Jeff Miotke, the department’s climate change coordinator for the U.S. special envoy for climate change, talked about the differences during a discussion about what to expect from climate change negotiations in Cancun next week.
Miotke said developed countries like the US should agree to reduce their emissions on an absolute basis, below a past year’s baseline, while developing countries should be held to more relative standards. For example, the US has committed to reduce their emissions levels in 2020 by 17 percent of what they were in 2005. China is targeting a reduction of the carbon intensity of their economy by up to 45 percent, which means per unit of GDP the amount of emissions would decline but overall emissions will actually grow with the country’s economy.
“Over the short term I think this is something that’s quite feasible and is equitable to allow developing countries that face a very evident development challenge to continue to … Continue Reading
In the 2011 fiscal year, the U.S. will spend $41 on its military for every $1 spent combating climate change, according to a recent report by the Institute for Policy Studies that compares the two amounts. But defense experts caution that the assessment of climate change spending isn’t detailed enough, and criticize that the report lacks suggestions for how government money could be redistributed.
Miriam Pemberton, who authored the report, said what prompted her to compare the two budget figures was growing emphasis in the security community that climate change is an issue the United States needs to address.
Two recent strategy documents, the Quadrennial Defense Review and the National Security Strategy, have noted the issue as a security challenge. The QDR calls climate change an “accelerant of instability.” President Barack Obama’s National Security Strategy says climate change “will lead to new conflicts over refugees and resources.” (Click here to view the respective section of the document.)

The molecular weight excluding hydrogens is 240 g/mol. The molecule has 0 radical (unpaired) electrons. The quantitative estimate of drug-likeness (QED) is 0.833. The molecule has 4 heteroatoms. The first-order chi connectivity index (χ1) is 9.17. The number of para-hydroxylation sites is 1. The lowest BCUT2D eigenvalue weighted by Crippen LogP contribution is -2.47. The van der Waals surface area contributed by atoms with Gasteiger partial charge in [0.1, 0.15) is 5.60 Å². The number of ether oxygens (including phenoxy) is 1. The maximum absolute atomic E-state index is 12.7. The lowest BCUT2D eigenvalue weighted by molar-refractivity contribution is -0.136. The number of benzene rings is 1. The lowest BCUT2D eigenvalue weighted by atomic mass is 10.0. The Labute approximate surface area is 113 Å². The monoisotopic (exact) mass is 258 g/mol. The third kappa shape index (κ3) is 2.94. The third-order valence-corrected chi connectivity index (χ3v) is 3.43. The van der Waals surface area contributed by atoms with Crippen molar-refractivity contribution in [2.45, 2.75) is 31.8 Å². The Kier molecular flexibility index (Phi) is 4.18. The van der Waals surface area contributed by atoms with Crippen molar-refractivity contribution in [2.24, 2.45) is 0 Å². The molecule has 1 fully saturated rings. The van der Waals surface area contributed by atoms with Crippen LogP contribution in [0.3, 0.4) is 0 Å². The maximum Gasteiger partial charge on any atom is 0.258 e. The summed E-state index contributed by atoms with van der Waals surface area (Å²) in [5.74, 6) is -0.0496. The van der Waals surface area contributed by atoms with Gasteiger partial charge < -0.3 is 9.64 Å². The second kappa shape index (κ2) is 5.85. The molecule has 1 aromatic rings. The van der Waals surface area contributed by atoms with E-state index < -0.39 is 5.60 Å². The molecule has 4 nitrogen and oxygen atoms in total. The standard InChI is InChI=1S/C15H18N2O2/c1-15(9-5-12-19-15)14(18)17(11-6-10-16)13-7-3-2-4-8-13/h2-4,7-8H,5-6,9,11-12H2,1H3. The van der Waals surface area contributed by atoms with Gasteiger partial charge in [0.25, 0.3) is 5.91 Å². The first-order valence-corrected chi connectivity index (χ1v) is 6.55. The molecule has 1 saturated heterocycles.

“If it’s as big a problem as they think it is, we need a real shift in the budget to take that into account,” said Pemberton of the Institute for Policy Studies. “If it’s a security issue then our security resources should be devoted to it.”
As the national security implications of climate change are slowly being realized, the U.S. government is beginning to weave adaptation measures into its policies. But considering the breadth of issues, federal agencies are looking first at the problems most relevant to them and “mainstreaming,” or integrating, their individual adaptation efforts into their daily activities.
The problem is that it’s becoming harder and harder to keep track of who’s doing what.
The Coast Guard pointman for the High North, Rear Admiral Christopher C. Colvin, wants more equipment, research and preparation for the increasingly traveled Arctic, according to this Associated Press story in the Washington Post today.
Outlining the growing transit of international ships and visitors through the rapidly warming region, the story clearly illustrates how climate change is making operations more complicated and unpredictable for the U.S. military.
According to the story, “CG admiral asks for Arctic resources” : … Continue Reading